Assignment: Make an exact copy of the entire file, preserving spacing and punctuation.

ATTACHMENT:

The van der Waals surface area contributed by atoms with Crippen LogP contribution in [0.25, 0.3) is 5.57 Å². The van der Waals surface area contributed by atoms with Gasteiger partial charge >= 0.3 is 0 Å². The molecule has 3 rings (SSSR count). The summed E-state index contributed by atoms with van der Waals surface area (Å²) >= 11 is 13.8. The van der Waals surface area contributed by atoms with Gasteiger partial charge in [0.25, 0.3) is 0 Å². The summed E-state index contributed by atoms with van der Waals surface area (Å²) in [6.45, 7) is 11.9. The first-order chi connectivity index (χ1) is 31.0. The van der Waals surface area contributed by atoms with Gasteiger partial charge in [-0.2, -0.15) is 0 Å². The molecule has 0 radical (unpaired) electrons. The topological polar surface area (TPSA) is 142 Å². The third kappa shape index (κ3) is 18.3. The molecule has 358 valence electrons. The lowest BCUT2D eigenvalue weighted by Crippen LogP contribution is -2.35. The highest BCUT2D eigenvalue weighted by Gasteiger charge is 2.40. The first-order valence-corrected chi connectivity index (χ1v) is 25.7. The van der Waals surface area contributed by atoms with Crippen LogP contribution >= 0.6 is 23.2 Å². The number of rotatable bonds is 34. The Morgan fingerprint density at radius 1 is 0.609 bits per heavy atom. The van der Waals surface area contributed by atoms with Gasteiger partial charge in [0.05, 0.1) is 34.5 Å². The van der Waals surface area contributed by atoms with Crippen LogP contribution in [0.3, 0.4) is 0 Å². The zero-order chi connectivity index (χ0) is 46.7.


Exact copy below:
The van der Waals surface area contributed by atoms with Crippen LogP contribution in [0.25, 0.3) is 5.57 Å². The van der Waals surface area contributed by atoms with Gasteiger partial charge >= 0.3 is 0 Å². The molecule has 3 rings (SSSR count). The summed E-state index contributed by atoms with van der Waals surface area (Å²) >= 11 is 13.8. The van der Waals surface area contributed by atoms with Gasteiger partial charge in [0.25, 0.3) is 0 Å². The summed E-state index contributed by atoms with van der Waals surface area (Å²) in [6.45, 7) is 11.9. The first-order chi connectivity index (χ1) is 31.0. The van der Waals surface area contributed by atoms with Gasteiger partial charge in [-0.2, -0.15) is 0 Å². The molecule has 0 radical (unpaired) electrons. The topological polar surface area (TPSA) is 142 Å². The third kappa shape index (κ3) is 18.3. The molecule has 358 valence electrons. The lowest BCUT2D eigenvalue weighted by Crippen LogP contribution is -2.35. The highest BCUT2D eigenvalue weighted by Gasteiger charge is 2.40. The first-order valence-corrected chi connectivity index (χ1v) is 25.7. The van der Waals surface area contributed by atoms with Crippen LogP contribution >= 0.6 is 23.2 Å². The number of rotatable bonds is 34. The Morgan fingerprint density at radius 1 is 0.609 bits per heavy atom. The van der Waals surface area contributed by atoms with Gasteiger partial charge in [0.05, 0.1) is 34.5 Å². The van der Waals surface area contributed by atoms with Crippen LogP contribution in [0.3, 0.4) is 0 Å². The zero-order chi connectivity index (χ0) is 46.7.